Unless you can show otherwise.

    Well yes, but I don't necessarily give the same meaning to this that you do. One could give it a positive meaning as much, even more so than the negative one you are giving it. Again I am not saying Marx was an Hegelian, this term basically proves that while Marx was not a Hegelian, he was paying respects to Hegel for influencing his methodology.
    In that case, your interpetation will have to ignore the summary of 'his method' that he endorsed which contains not one atom of Hegel, or his 'method'.

    Well, he says he reversed the relation Hegel sees in between thought and matter. This is "a trace of Hegel". Had he "dropped" Hegel completely he'd be saying there is no relation between thought and matter. He summarizes his difference quite clearly: To Hegel, the life-process of the human brain, i.e., the process of thinking, which, under the name of 'the Idea,' he even transforms into an independent subject, is the demiurgos of the real world, and the real world is only the external, phenomenal form of 'the Idea.' With me, on the contrary, the ideal is nothing else than the material world reflected by the human mind, and translated into forms of thought."
    Not so, this is a return to Aristotle.

    Hegel had mystified Aristotle and Kant, Marx simply indicated that he rejected this. So he is not using Hegel's method, just signalling his return to Aristotle.

    Aristotle did not have a labour theory of value though. The first fella who came up with it is Ibn Haldun.
    Maybe so, but the seeds of the labour theory of value are in Aristotle:

    http://www.economyprofessor.com/econ...y-of-value.php

    That however in the form of commodity values all labours are expressed as equal human labour and therefore as of equal worth could not be read by Aristotle out of the form of value because Greek society was based on slave labour and therefore had as its natural basis the inequality of people and their labour powers. The secret of the expression of value, the equality and equal worth of all labours because and insofar as they are human labour in general, can only be deciphered once the concept of human equality has the firmness of a popular prejudice. This, however, is only possible in a society in which the commodity form is the general form of the product of labour and therefore also the relation of people to each other as commodity owners is the predominant social relation. Aristotle's genius shines precisely in the fact that he discovers in the expression of value of commodities a relationship of equality. Only the historical limit of the society in which he lived prevented him from finding out in what this relation of equality consisted 'in truth'. (Das Kapital Vol. 1 MEW23:74 translation my own ME)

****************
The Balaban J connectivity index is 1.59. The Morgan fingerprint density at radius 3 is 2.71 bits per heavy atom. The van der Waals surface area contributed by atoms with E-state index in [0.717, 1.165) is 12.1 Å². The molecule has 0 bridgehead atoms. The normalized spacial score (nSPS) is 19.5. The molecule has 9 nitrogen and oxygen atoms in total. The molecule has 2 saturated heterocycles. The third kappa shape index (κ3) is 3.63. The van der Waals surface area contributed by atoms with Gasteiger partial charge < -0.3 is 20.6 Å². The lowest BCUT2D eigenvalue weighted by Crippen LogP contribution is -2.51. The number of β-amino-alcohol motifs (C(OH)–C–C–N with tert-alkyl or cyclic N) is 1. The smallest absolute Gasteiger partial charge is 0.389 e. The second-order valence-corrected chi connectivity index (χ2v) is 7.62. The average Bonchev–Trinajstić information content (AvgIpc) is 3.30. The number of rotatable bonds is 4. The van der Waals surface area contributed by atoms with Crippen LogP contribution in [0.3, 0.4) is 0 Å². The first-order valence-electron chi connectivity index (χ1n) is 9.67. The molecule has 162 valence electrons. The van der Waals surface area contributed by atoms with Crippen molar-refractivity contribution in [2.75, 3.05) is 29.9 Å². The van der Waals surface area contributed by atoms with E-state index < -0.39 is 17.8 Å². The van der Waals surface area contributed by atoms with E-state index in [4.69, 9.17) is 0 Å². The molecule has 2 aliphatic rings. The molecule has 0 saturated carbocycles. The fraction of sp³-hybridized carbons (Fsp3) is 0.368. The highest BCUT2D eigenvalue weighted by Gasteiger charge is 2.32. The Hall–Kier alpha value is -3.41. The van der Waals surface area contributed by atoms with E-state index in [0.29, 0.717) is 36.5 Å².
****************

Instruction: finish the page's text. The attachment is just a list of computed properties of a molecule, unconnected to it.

Bold added.

    Quoted from here:

    http://192.220.96.165/untpltcl/exchvljs.html

    From Rubin's history:

    We consider the following passage in Capital to be crucial for an understanding of the ideas of Marx which have been presented: "There was, however, an important fact which prevented Aristotle from seeing that, to attribute value to commodities, is merely a mode of expressing all labor as equal human labor, and consequently as labor of equal quality. Greek society was founded upon slavery, and had, therefore, for its natural basis, the inequality of men and of their labor-powers. The secret of the expression of value, namely, that all kinds of labor are equal and equivalent, because, and so far as they are human labor in general, cannot be deciphered, until the notion of human equality has already acquired the fixity of a popular prejudice. This, however, is possible only in a society in which the great mass of the produce of labor takes the form of commodities, in which, consequently, the dominant relation between man and man, is that of owners of commodities" (C., I, pp. 59-60). [6] The equality of the autonomous and independent commodity producers is the foundation for the equality of the exchanged goods. This is the basic characteristic of the commodity economy, of its "cell structure," so to speak. The theory of value examines the process of formation of the productive unity called a social economy from separate, one might say independent, cells. It is not without reason that Marx wrote, in the preface to the first edition of the first volume of Capital, that the "commodity form of the product of labor or the form of value of the commodity is the form of the economic cell of bourgeois society." This cell structure of the commodity society represents, in itself, the totality of equal, formally independent, private economic units.